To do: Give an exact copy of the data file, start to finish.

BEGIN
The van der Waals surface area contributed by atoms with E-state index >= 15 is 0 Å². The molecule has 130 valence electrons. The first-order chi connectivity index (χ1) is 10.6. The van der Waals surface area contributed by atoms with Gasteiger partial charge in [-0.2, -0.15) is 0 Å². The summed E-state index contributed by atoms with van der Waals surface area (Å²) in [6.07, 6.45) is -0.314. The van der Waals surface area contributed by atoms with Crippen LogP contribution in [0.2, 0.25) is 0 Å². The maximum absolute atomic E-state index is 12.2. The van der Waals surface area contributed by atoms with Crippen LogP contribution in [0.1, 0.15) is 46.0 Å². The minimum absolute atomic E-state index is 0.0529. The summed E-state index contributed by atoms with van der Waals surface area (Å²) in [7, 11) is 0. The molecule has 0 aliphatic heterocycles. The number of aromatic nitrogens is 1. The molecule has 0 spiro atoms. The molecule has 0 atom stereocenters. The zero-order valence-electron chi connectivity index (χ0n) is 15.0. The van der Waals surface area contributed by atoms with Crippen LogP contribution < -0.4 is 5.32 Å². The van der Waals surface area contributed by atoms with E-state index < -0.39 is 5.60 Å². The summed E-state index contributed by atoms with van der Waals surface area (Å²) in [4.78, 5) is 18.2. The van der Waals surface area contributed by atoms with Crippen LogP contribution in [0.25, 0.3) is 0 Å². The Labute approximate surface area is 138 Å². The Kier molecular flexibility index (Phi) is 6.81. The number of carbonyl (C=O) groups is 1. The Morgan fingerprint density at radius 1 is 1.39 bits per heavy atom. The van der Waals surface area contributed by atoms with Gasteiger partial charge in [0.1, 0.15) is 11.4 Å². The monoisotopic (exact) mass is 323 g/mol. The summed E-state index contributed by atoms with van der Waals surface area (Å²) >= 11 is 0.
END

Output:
The van der Waals surface area contributed by atoms with E-state index >= 15 is 0 Å². The molecule has 130 valence electrons. The first-order chi connectivity index (χ1) is 10.6. The van der Waals surface area contributed by atoms with Gasteiger partial charge in [-0.2, -0.15) is 0 Å². The summed E-state index contributed by atoms with van der Waals surface area (Å²) in [6.07, 6.45) is -0.314. The van der Waals surface area contributed by atoms with Crippen LogP contribution in [0.2, 0.25) is 0 Å². The maximum absolute atomic E-state index is 12.2. The van der Waals surface area contributed by atoms with Crippen LogP contribution in [0.1, 0.15) is 46.0 Å². The minimum absolute atomic E-state index is 0.0529. The summed E-state index contributed by atoms with van der Waals surface area (Å²) in [7, 11) is 0. The molecule has 0 aliphatic heterocycles. The number of aromatic nitrogens is 1. The molecule has 0 spiro atoms. The molecule has 0 atom stereocenters. The zero-order valence-electron chi connectivity index (χ0n) is 15.0. The van der Waals surface area contributed by atoms with Crippen LogP contribution < -0.4 is 5.32 Å². The van der Waals surface area contributed by atoms with E-state index < -0.39 is 5.60 Å². The summed E-state index contributed by atoms with van der Waals surface area (Å²) in [4.78, 5) is 18.2. The van der Waals surface area contributed by atoms with Crippen LogP contribution in [0.25, 0.3) is 0 Å². The Labute approximate surface area is 138 Å². The Kier molecular flexibility index (Phi) is 6.81. The number of carbonyl (C=O) groups is 1. The Morgan fingerprint density at radius 1 is 1.39 bits per heavy atom. The van der Waals surface area contributed by atoms with Gasteiger partial charge in [0.1, 0.15) is 11.4 Å². The monoisotopic (exact) mass is 323 g/mol. The summed E-state index contributed by atoms with van der Waals surface area (Å²) >= 11 is 0.